Environment reporter Kelly House finalist for international climate award
Bridge Michigan environmental reporter Kelly House was named an award finalist Wednesday by the Covering Climate Now Journalism Awards, an international environmental reporting contest that fielded nominations from 65 countries.
House is a finalist in the Writing - Daily Coverage category, one of 18 award categories honored by the group, a collaboration of more than 500 news organizations around the world that report on climate change.
Her entries included reporting on the consequences of thinning ice cover on the Great Lakes, what Michigan can learn from Duluth, Minn., on becoming a climate haven, and how our aging infrastructure was designed for an era with less extreme weather events.
- Michigan is on thin ice. Get used to it, climate experts say.
- Can Michigan become a climate haven? Duluth is already planning.
- Michigan’s soggy summer evidence of a global climate reckoning
Judges praised House’s work for explaining “how the climate emergency is already altering life for people in Michigan” and for her “dedication to reporting on the emotional toll warming temperatures have on people.”
The judges called her reporting “a stellar example of how local journalism can tell part of a global story in a way that honors both science and humanity.”
House, who joined Bridge in March 2020, is one of 68 finalists selected from more than 900 submissions by journalists in print, radio, TV and digital reporting. A separate jury will select category winners in May.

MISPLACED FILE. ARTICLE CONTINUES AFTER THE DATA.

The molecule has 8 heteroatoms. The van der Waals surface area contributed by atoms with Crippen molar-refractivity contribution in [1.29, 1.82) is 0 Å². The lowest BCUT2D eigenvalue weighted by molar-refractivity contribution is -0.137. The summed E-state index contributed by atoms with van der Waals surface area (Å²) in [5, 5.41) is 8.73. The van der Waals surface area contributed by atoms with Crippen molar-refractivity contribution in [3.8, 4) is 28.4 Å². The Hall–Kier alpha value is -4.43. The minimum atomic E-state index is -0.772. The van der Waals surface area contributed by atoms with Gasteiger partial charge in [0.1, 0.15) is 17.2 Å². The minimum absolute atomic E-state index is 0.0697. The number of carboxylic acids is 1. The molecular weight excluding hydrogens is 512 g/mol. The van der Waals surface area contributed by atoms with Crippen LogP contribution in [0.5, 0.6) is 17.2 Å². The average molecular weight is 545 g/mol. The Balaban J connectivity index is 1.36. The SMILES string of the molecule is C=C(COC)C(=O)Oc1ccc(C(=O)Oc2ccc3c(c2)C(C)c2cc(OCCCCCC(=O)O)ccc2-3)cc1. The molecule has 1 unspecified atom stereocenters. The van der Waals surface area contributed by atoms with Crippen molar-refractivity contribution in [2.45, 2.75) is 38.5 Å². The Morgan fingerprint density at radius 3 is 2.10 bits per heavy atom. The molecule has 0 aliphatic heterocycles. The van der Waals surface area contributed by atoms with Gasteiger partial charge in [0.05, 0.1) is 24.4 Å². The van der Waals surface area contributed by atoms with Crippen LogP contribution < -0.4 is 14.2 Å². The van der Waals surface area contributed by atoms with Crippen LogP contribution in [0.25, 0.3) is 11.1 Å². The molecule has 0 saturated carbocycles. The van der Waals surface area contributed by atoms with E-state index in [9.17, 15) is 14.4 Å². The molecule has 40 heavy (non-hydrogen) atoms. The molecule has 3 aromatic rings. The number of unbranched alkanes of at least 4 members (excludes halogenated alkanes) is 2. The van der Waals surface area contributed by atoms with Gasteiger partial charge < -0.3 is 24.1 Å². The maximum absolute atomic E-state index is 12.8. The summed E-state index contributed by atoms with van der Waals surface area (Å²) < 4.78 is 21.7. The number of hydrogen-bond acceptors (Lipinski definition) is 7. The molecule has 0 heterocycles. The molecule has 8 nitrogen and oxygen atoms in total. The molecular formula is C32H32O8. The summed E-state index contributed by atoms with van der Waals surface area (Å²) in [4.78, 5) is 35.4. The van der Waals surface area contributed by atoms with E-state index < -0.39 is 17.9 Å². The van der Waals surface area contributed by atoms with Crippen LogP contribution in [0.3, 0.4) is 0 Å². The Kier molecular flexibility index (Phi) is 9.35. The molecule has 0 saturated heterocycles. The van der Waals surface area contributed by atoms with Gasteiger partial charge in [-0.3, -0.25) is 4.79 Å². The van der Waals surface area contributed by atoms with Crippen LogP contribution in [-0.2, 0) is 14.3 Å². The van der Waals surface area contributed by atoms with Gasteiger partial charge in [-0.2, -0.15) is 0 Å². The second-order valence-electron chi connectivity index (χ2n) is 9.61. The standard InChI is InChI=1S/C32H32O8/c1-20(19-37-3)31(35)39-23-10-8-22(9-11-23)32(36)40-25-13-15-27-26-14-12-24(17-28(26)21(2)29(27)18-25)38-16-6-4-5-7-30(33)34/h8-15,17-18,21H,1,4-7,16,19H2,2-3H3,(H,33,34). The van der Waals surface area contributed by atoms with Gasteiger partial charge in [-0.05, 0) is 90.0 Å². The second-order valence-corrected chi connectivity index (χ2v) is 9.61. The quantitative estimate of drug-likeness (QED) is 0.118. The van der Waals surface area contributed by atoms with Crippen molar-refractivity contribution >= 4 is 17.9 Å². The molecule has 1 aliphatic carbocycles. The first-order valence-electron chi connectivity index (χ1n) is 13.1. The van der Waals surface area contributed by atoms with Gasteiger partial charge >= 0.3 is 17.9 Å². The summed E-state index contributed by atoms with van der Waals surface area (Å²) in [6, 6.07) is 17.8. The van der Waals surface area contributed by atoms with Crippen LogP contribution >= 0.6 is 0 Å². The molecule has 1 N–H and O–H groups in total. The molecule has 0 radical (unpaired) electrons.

She has won numerous honors for her environmental reporting in Michigan including first-place finishes last year in the Excellence in Journalism Awards sponsored by the Detroit chapter of the Society of Professional Journalists for articles on the Midland dam failure (shared with Bridge colleagues Mike Wilkinson and Riley Beggin) and how Michigan’s lakeshores are being battered by over-tourism. She also won the racial justice reporting category for reporting on how a public official’s use of the N-word at a public meeting roiled a northwest Michigan community. House, together with Capitol reporter Jonathan Oosting, also reported the article detailing allegations of sexual abuse against former House Speaker Lee Chatfield by his sister-in-law.
Previous to Bridge, House was a statewide environmental reporter for The Oregonian newspaper in Portland, Ore., where she won a National Headliner Award for Environmental Reporting, and also reported at The Miami Herald.
A native of Harrison in Clare County, House received a bachelor’s degree in journalism from Michigan State University and a Master of Environmental Law from Lewis & Clark Law School in Portland, Ore.
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